We said in Sill Corp. v. United States, 343 F.2d 411 (10th Cir.), that various methods and combinations may be used to demonstrate fair market values, citing United States v. Miller, 317 U.S. 369, 63 S.Ct. 276, 87 L.Ed. 336, and United States v. Sowards, 339 F.2d 401 (10th Cir.). See also, United States v. Sowards, 370 F.2d 87 (10th Cir.), and United States v. Featherston, 325 F.2d 539 (10th Cir.). This is the standard, but it refers to methods which are applicable under the facts of the particular case, and does not hold that any or all methods may be used in every case. As the trial court indicated, the rate of mining the clay deposits here concerned, if it could have been established, was the principal factor in the computation under the capitalization method. The rate could very well be determined by conditions which were unrelated to the optimum rate or could be controlled over any limited time in the productive life of the property by factors unrelated to the elements of value. Nothing had appeared in the evidence to show why the production from all plaintiffs' properties was at the level it was. This particular property in its production of income cannot be compared to income from agricultural land, or to property with income from buildings or other improvements, or to many other kinds of income property. The best use of the property was for mining, and computations of value had to be made on other than the income method because of the lack of relationship between production and value, and because the total production of clay from all the properties could not be allocated to the tract taken. We do not hold that the income or capitalization method may never be used for mining properties, but we do hold under the record before us that the trial court was correct in its ruling on the point.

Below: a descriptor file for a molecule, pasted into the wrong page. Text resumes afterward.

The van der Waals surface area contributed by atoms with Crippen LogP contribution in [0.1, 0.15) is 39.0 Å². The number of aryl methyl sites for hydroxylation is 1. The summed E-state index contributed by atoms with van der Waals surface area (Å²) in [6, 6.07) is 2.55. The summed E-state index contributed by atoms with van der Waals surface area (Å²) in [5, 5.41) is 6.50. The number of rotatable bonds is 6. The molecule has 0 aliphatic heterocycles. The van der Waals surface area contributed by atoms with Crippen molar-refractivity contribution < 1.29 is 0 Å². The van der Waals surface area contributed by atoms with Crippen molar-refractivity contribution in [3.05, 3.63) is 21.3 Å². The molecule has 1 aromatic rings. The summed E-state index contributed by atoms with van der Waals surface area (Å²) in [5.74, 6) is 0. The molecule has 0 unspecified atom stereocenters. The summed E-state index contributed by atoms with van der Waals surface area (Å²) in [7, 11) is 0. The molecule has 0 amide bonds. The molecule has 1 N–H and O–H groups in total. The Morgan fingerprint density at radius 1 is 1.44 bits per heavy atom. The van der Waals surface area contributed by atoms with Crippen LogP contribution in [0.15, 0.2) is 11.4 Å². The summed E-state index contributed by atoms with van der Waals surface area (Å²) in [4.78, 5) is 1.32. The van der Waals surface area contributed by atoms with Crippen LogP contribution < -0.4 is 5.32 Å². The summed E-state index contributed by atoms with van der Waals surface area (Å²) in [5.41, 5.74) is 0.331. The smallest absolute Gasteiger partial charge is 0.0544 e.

The government urges that a witness for an interest owner used some elements of the income method in his valuation, but the record only indicates that reserves were discussed in a general way and the income method of valuation was not used by witnesses for the owners.
The government alludes to lack of experience of the landowners' appraisers and to deficiencies in their testimony. However, the cross-examination of these witnesses was extensive, and the government had adequate opportunity to argue to the jury all points including those relating to the weight of testimony. Some of these witnesses were employees or officers of the owners and their testimony was competent. United States v. Sowards, 370 F.2d 87 (10th Cir.); United States v. Silver Queen Mining Co., 285 F.2d 506 (10th Cir.). No objection is made on this appeal to the court's instructions. The jury apparently chose to accept the valuations placed on the property by the witnesses for the owners.
We find no error, and the case is affirmed.
Of the First Circuit, sitting by designation